Although my efficiency prognosis is more optimistic than Frank’s, my underlying view of human nature — or perhaps economic growth — may be worse. Is that really what people want to be out there doing? I saw the Best Buy line last night and those people looked pretty normal. That’s scarier than postulating a bunch of negative-sum games.
I’ve already covered best economics books, best fiction, and the very best books. General non-fiction remains missing. It’s been a very good year, and these are the other non-fiction books which I really liked, a stronger list than the year before:
Anatol Lieven, Pakistan: A Hard Country.
Daniel Treisman, The Return: Russia’s Journey from Gorbachev to Medvedev.
Javier Cercas, The Anatomy of a Moment: Thirty-Five Minutes in History and Imagination. In the waning of Franco’s time, how did Spain turn away from military rule and toward democracy? Can a mediocre man make a difference in history simply by retreating at the right moment? Can a political life boil down to a single response, under gunfire at that? Half of this book is brilliant writing, the other half is brilliant writing combined with obscure, hard-to-follow 1970s Spanish politics (does Adrian Bulli understand the life of John Connally? I don’t think so). Cercas is a novelist, intellect, and historian all rolled into one, and he is sadly underrated in the United States. There’s nothing quite like this book. On top of everything else, if you can wade through the thicket, it is an excellent public choice account of autocracy.
Hamid Dabashi, Shi’ism: Religion of Protest.
Jonathan Steinberg, Bismarck: A Life. This vivid biography brings its subject to life through the extensive use of correspondence and quotation. The reader gets an excellent feeling of how Bismarck’s government actually worked, his intensity and also his mediocrities, and also the importance of Bismarck in building up Germany as a European power. The story is as gripping as a good novel. Sadly, almost no attention is paid to the origins of the welfare state. Still, this has received rave reviews and rightly so.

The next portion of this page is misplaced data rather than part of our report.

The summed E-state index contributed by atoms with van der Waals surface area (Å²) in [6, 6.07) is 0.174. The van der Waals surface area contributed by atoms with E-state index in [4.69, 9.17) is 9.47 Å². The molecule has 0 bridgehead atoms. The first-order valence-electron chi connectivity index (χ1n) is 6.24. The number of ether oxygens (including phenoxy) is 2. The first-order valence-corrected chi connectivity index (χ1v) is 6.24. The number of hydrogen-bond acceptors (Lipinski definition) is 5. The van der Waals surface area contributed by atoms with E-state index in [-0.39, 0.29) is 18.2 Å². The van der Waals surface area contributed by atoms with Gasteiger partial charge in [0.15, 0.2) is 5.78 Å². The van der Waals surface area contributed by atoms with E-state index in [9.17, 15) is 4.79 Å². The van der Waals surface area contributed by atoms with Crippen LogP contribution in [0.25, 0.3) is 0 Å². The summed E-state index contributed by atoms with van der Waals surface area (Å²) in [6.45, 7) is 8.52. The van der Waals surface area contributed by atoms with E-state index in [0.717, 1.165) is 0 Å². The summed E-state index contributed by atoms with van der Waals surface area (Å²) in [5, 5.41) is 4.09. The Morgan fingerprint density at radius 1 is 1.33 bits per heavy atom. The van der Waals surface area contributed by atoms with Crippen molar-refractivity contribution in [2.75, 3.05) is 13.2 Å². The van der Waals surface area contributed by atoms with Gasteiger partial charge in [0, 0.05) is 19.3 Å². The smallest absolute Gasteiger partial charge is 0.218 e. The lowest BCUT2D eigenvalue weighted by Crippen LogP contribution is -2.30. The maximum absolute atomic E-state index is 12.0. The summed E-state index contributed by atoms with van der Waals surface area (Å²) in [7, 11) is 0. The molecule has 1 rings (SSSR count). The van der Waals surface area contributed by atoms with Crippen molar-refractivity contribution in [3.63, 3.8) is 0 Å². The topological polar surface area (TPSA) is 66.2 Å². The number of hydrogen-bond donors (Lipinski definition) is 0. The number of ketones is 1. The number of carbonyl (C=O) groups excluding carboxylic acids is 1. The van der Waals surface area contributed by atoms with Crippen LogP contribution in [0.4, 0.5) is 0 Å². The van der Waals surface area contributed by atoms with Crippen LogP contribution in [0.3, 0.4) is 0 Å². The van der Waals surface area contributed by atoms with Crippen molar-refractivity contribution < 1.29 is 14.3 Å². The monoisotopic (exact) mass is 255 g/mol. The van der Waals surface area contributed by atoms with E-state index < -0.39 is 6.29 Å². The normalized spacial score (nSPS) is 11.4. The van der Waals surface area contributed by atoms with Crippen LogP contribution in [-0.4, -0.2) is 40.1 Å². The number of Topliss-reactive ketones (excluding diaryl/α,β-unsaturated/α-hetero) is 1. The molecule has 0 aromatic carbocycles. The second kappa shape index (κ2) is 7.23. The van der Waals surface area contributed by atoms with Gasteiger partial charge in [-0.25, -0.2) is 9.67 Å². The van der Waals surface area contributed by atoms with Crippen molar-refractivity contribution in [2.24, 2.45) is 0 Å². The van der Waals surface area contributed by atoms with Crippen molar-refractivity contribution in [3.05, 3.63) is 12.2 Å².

Daniel Richter, Before the Revolution: America’s Ancient Pasts.
Jacques Pepin, The Origin of Aids.
Charles C. Mann, 1493: Uncovering the New World Columbus Created.
Joshua Foer, Moonwalking with Einstein: The Art and Science of Remembering Everything. Funny thing is, I read this on Kindle, didn’t have a physical copy to put in “my pile,” had no visual cue as to the continuing existence of the book, and thus I forget to cover it on MR. I enjoyed it very much.
John Gimlette, Wild Coast: Travels on South America’s Untamed Edge. This book covers Guyana, Suriname, and French Guiana. A revelation, I loved it. Could Gimlette be my favorite current travel writer?
Robert F. Moss, Barbecue: The History of an American Institution.
Anna Reid, Leningrad: The Epic Siege of World War II.
John Sutherland, Lives of the Novelists, A History of Fiction in 294 Lives. I’ll blog about this remarkable book soon.
What is striking is how many “big books” make this list, and that is exactly what you would expect in an age of Twitter, namely that a lot of shorter books are being outcompeted — aesthetically though not always economically — by on-line reading.
Here is the best “best books” list I’ve seen so far, apart from my lists of course.
Monti is also moving to reinstate one of the hardest duties to dodge — property taxes, abolished in Italy under Berlusconi.